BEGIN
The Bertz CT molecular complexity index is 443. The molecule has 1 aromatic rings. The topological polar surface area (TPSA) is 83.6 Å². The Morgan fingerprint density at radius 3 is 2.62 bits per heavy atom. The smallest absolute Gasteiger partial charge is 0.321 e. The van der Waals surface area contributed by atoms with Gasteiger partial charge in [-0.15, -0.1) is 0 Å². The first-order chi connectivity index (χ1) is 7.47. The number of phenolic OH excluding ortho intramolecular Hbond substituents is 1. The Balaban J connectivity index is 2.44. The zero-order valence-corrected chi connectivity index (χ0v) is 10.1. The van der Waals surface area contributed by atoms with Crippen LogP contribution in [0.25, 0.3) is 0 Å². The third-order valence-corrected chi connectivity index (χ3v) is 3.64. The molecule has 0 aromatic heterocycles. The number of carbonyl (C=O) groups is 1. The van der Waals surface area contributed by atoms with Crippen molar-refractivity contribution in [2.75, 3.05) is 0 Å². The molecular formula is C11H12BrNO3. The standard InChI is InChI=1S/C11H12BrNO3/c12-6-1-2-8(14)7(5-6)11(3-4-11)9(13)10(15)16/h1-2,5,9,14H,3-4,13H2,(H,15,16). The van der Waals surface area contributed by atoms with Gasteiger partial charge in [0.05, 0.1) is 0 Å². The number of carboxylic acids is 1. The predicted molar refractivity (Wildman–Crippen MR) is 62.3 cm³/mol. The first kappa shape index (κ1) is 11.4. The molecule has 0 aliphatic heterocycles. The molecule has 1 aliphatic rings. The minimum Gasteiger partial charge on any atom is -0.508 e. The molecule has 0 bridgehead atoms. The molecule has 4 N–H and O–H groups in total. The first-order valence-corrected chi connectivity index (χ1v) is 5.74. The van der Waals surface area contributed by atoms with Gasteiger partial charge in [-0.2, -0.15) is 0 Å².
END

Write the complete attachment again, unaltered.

The Bertz CT molecular complexity index is 443. The molecule has 1 aromatic rings. The topological polar surface area (TPSA) is 83.6 Å². The Morgan fingerprint density at radius 3 is 2.62 bits per heavy atom. The smallest absolute Gasteiger partial charge is 0.321 e. The van der Waals surface area contributed by atoms with Gasteiger partial charge in [-0.15, -0.1) is 0 Å². The first-order chi connectivity index (χ1) is 7.47. The number of phenolic OH excluding ortho intramolecular Hbond substituents is 1. The Balaban J connectivity index is 2.44. The zero-order valence-corrected chi connectivity index (χ0v) is 10.1. The van der Waals surface area contributed by atoms with Crippen LogP contribution in [0.25, 0.3) is 0 Å². The third-order valence-corrected chi connectivity index (χ3v) is 3.64. The molecule has 0 aromatic heterocycles. The number of carbonyl (C=O) groups is 1. The van der Waals surface area contributed by atoms with Crippen molar-refractivity contribution in [2.75, 3.05) is 0 Å². The molecular formula is C11H12BrNO3. The standard InChI is InChI=1S/C11H12BrNO3/c12-6-1-2-8(14)7(5-6)11(3-4-11)9(13)10(15)16/h1-2,5,9,14H,3-4,13H2,(H,15,16). The van der Waals surface area contributed by atoms with Gasteiger partial charge in [0.05, 0.1) is 0 Å². The number of carboxylic acids is 1. The predicted molar refractivity (Wildman–Crippen MR) is 62.3 cm³/mol. The first kappa shape index (κ1) is 11.4. The molecule has 0 aliphatic heterocycles. The molecule has 1 aliphatic rings. The minimum Gasteiger partial charge on any atom is -0.508 e. The molecule has 0 bridgehead atoms. The molecule has 4 N–H and O–H groups in total. The first-order valence-corrected chi connectivity index (χ1v) is 5.74. The van der Waals surface area contributed by atoms with Gasteiger partial charge in [-0.2, -0.15) is 0 Å².